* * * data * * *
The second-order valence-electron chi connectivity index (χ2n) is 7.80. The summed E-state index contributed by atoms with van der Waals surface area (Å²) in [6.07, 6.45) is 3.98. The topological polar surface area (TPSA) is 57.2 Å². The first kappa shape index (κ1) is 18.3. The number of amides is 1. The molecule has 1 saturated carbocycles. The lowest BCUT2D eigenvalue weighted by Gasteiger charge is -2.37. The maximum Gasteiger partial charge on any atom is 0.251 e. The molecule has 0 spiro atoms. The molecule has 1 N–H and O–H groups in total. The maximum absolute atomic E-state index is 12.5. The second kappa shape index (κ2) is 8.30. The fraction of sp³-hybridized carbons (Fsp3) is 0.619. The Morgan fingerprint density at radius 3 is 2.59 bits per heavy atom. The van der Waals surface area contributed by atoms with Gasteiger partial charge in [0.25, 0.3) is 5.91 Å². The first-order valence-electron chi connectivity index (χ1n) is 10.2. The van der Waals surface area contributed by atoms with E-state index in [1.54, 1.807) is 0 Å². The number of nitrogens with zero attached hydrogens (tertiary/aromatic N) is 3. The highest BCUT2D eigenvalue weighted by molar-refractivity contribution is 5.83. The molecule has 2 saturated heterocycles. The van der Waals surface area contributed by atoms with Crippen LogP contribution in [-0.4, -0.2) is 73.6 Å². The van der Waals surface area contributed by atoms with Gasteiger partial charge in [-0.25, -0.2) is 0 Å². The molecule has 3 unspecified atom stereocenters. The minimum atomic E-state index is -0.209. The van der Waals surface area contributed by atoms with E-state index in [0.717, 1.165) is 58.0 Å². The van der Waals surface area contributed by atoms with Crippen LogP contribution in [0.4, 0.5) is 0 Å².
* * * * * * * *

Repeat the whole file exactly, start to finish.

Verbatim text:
The second-order valence-electron chi connectivity index (χ2n) is 7.80. The summed E-state index contributed by atoms with van der Waals surface area (Å²) in [6.07, 6.45) is 3.98. The topological polar surface area (TPSA) is 57.2 Å². The first kappa shape index (κ1) is 18.3. The number of amides is 1. The molecule has 1 saturated carbocycles. The lowest BCUT2D eigenvalue weighted by Gasteiger charge is -2.37. The maximum Gasteiger partial charge on any atom is 0.251 e. The molecule has 0 spiro atoms. The molecule has 1 N–H and O–H groups in total. The maximum absolute atomic E-state index is 12.5. The second kappa shape index (κ2) is 8.30. The fraction of sp³-hybridized carbons (Fsp3) is 0.619. The Morgan fingerprint density at radius 3 is 2.59 bits per heavy atom. The van der Waals surface area contributed by atoms with Gasteiger partial charge in [0.25, 0.3) is 5.91 Å². The first-order valence-electron chi connectivity index (χ1n) is 10.2. The van der Waals surface area contributed by atoms with E-state index in [1.54, 1.807) is 0 Å². The number of nitrogens with zero attached hydrogens (tertiary/aromatic N) is 3. The highest BCUT2D eigenvalue weighted by molar-refractivity contribution is 5.83. The molecule has 2 saturated heterocycles. The van der Waals surface area contributed by atoms with Crippen LogP contribution in [-0.4, -0.2) is 73.6 Å². The van der Waals surface area contributed by atoms with Gasteiger partial charge in [-0.25, -0.2) is 0 Å². The molecule has 3 unspecified atom stereocenters. The minimum atomic E-state index is -0.209. The van der Waals surface area contributed by atoms with E-state index in [0.717, 1.165) is 58.0 Å². The van der Waals surface area contributed by atoms with Crippen LogP contribution in [0.4, 0.5) is 0 Å².